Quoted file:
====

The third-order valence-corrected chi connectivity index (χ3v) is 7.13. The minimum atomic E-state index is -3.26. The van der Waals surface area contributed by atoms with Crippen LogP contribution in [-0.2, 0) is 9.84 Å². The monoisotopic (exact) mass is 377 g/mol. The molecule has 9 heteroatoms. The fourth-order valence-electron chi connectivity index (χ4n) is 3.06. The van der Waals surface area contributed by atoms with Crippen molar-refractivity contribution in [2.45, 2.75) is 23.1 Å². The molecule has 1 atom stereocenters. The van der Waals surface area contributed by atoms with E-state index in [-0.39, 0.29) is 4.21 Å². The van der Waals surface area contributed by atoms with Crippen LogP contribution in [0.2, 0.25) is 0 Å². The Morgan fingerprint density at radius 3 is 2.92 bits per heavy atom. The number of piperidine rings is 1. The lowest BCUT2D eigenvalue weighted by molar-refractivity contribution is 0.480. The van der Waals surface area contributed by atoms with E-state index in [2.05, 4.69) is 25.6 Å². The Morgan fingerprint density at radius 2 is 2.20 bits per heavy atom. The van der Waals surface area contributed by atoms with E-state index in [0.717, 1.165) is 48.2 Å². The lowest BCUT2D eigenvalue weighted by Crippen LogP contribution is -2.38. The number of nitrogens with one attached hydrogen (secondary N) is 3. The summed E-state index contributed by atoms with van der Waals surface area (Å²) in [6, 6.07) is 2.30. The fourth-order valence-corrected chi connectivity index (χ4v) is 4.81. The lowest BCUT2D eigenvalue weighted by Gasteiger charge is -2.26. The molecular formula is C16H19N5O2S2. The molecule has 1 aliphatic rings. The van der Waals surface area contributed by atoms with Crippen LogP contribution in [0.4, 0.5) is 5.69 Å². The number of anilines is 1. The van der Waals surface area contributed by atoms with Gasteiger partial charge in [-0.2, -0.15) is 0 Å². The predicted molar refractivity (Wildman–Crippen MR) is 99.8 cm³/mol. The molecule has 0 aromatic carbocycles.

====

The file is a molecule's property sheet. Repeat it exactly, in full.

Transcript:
The third-order valence-corrected chi connectivity index (χ3v) is 7.13. The minimum atomic E-state index is -3.26. The van der Waals surface area contributed by atoms with Crippen LogP contribution in [-0.2, 0) is 9.84 Å². The monoisotopic (exact) mass is 377 g/mol. The molecule has 9 heteroatoms. The fourth-order valence-electron chi connectivity index (χ4n) is 3.06. The van der Waals surface area contributed by atoms with Crippen molar-refractivity contribution in [2.45, 2.75) is 23.1 Å². The molecule has 1 atom stereocenters. The van der Waals surface area contributed by atoms with E-state index in [-0.39, 0.29) is 4.21 Å². The van der Waals surface area contributed by atoms with Crippen LogP contribution in [0.2, 0.25) is 0 Å². The Morgan fingerprint density at radius 3 is 2.92 bits per heavy atom. The number of piperidine rings is 1. The lowest BCUT2D eigenvalue weighted by molar-refractivity contribution is 0.480. The van der Waals surface area contributed by atoms with E-state index in [2.05, 4.69) is 25.6 Å². The Morgan fingerprint density at radius 2 is 2.20 bits per heavy atom. The van der Waals surface area contributed by atoms with E-state index in [0.717, 1.165) is 48.2 Å². The lowest BCUT2D eigenvalue weighted by Crippen LogP contribution is -2.38. The number of nitrogens with one attached hydrogen (secondary N) is 3. The summed E-state index contributed by atoms with van der Waals surface area (Å²) in [6, 6.07) is 2.30. The fourth-order valence-corrected chi connectivity index (χ4v) is 4.81. The lowest BCUT2D eigenvalue weighted by Gasteiger charge is -2.26. The molecular formula is C16H19N5O2S2. The molecule has 1 aliphatic rings. The van der Waals surface area contributed by atoms with Crippen LogP contribution in [0.4, 0.5) is 5.69 Å². The number of anilines is 1. The van der Waals surface area contributed by atoms with Gasteiger partial charge in [-0.2, -0.15) is 0 Å². The predicted molar refractivity (Wildman–Crippen MR) is 99.8 cm³/mol. The molecule has 0 aromatic carbocycles.